On my travel route today: more lionstailed trees. (See June 10). Again in Pottstown. Maybe Pottstown has an epidemic. Or would that be called an infestation (2-legged pests)?
Sometimes in the course of my travels something catches my eye and I am compelled to pull over and snap a picture. This is one of those things.
Somebody stripped out all the inside branches of this pin oak!
This is unfortunately a pretty common malpractice – the ignorant tree pruner sometimes claims to the unsuspecting tree owner that “thinning” the tree will let wind through and lessen the chance of storm breakage, and they do THIS. But this is not thinning – the name for it is LIONSTAILING. It doesn’t achieve the effect claimed because all the leaf surface area is now at the end of the branch where the wind force has the most leverage on the branch, instead of evenly distributed as “nature intended” (as evolution perfected).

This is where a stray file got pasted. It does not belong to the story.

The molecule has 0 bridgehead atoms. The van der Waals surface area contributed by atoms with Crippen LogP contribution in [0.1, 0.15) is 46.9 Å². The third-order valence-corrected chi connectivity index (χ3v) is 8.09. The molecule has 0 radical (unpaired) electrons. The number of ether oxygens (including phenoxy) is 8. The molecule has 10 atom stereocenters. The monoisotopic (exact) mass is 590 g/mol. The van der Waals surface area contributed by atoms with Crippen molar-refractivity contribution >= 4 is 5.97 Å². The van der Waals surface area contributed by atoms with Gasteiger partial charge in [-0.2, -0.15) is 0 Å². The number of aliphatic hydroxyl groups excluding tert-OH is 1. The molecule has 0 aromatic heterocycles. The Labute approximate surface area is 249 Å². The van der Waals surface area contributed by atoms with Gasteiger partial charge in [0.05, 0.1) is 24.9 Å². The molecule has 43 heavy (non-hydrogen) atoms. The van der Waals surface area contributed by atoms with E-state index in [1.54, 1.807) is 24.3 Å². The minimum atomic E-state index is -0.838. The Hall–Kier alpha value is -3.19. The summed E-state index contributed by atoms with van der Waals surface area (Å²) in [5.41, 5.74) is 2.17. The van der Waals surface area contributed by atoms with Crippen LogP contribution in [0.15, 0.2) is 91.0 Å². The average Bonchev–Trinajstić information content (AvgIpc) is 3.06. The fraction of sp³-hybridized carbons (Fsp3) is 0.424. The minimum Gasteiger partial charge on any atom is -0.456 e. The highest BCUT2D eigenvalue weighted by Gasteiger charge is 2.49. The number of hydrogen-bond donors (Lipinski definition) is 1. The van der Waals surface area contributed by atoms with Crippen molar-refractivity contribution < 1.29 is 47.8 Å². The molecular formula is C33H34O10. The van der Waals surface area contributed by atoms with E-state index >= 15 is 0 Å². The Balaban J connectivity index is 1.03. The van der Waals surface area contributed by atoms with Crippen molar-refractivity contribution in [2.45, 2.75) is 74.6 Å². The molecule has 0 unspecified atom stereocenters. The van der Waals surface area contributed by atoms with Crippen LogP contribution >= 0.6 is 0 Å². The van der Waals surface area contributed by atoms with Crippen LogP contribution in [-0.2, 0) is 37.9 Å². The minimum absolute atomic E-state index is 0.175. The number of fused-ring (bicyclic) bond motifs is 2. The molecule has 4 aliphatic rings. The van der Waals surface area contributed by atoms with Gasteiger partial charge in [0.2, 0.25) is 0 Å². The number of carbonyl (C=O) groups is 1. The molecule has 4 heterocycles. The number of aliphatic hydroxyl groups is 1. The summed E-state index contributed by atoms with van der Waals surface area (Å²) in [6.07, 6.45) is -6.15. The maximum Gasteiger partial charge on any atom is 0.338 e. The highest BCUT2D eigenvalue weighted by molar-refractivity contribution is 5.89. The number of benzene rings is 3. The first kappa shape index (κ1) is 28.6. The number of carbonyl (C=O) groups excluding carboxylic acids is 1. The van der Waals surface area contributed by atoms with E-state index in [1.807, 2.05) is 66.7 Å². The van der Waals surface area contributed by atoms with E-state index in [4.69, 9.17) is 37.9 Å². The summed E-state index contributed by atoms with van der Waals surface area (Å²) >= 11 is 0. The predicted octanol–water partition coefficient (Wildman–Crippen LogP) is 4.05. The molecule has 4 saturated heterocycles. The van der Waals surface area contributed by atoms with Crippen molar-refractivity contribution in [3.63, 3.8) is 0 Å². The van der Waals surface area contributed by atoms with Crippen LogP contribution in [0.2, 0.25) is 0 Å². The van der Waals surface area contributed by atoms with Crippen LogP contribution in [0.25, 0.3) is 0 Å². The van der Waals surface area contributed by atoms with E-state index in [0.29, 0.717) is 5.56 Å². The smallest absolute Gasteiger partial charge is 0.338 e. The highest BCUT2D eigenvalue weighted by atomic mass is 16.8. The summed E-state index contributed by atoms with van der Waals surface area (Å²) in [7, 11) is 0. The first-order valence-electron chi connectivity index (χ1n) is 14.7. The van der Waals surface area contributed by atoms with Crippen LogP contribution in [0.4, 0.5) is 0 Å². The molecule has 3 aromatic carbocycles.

And then, all that light let in on the previously shaded bark causes the tree to waste valuable stored energy putting out sprouts, and it can’t make the needed amount of food (sugar) (energy) because of the reduced amount of foliage. This could likely be the beginning of the irreversible decline of the health of this mature tree. What a shame.
Actual thinning is not harmful, it can be good. It takes skill to get out to the ends of the branches where the thinning cuts need to be. And if the cuts are made correctly, according to ANSI standards and using the 3 to 1 rule, you probably won’t even notice it was pruned if you are driving by.